I misplaced my Michael Field’s sheet, so I found another poem by Katherine Bradley and Edith Cooper, entitled “…And On my Eyes, Dark Sleep Tonight”.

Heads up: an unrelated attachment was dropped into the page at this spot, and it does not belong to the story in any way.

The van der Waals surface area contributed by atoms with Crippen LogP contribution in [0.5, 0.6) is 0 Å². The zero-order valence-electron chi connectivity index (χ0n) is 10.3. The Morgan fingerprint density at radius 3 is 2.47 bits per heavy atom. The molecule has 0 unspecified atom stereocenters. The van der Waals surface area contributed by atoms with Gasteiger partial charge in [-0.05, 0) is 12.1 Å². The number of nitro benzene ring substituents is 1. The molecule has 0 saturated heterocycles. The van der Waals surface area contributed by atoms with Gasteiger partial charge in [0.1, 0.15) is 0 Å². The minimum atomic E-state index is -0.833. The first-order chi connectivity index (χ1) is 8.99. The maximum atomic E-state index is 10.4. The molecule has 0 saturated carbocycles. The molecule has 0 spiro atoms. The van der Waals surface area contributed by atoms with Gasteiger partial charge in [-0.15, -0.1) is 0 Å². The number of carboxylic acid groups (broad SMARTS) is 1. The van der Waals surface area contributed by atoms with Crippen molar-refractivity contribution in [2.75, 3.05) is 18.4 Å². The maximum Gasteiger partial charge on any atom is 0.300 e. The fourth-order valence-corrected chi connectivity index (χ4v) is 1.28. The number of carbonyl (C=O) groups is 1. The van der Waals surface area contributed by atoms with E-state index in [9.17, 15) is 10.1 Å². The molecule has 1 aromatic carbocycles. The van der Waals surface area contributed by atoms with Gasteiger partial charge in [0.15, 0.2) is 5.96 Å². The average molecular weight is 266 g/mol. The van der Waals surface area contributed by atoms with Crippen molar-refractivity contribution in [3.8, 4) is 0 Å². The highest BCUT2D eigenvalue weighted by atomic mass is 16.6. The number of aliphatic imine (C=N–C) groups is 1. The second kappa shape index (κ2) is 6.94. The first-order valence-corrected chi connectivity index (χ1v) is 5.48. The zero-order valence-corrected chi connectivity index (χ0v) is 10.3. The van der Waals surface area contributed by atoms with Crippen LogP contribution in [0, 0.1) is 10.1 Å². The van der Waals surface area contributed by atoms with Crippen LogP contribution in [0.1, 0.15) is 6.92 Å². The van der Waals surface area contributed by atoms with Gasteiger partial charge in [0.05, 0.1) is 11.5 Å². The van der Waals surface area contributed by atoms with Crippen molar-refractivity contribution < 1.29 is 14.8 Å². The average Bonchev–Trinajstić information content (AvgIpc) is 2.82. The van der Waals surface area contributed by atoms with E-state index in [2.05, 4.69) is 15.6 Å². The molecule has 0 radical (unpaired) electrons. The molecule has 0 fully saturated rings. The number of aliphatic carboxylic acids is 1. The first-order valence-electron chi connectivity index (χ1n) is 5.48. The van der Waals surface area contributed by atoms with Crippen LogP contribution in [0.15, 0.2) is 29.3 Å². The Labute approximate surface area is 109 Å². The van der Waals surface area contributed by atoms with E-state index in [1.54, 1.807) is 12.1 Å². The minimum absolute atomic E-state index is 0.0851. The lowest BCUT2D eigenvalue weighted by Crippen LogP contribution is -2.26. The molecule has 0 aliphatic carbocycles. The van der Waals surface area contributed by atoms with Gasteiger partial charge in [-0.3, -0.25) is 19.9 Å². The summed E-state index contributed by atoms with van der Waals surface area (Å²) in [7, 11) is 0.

At a glance, the poem seems like a typical love poem. However, knowing the poem is written by two women changes everything. The poets speak of wanting sleep, in order to dream about the “pleasure that day denies” (line 4). This shows the authors bowing to traditional norm standards. The authors feel that they cannot communicate their love because lesbianism is not accepted in late 19th century England. This is why they discuss the dream as a tool for carrying out their desires (“O bring the lips I could not take” (line 5)). Because of the social attitudes of the time, the authors write their poem in the form of a dream in order to live a separate longing that reality is not able to allow. This is because only in a dream can societal calls for normality be silenced and the author/dreamer may create their own reality. This is why the authors do not wish to wake from their slumber (stanza 3). When the day comes, not only does the sun shine upon them, but also the societal norms they are forced to live in day in and day out. The 11th line mentions the Greek mythology figure Phaon. Phaon was an ugly boat ferry that crossed Aphrodite into Asia Minor. Once she made it, she offered Phaon a box of oils. After applying the oils to his face, Phaon changed from a hideous man to one of the most handsome. This can also represent the two authors. They are aware that their lesbianism is not accepted. However, if they are able to change their image or shift their gender they be accepted in society. Nevertheless, they may only dream, as they silence their ability to speak as a lesbian couple.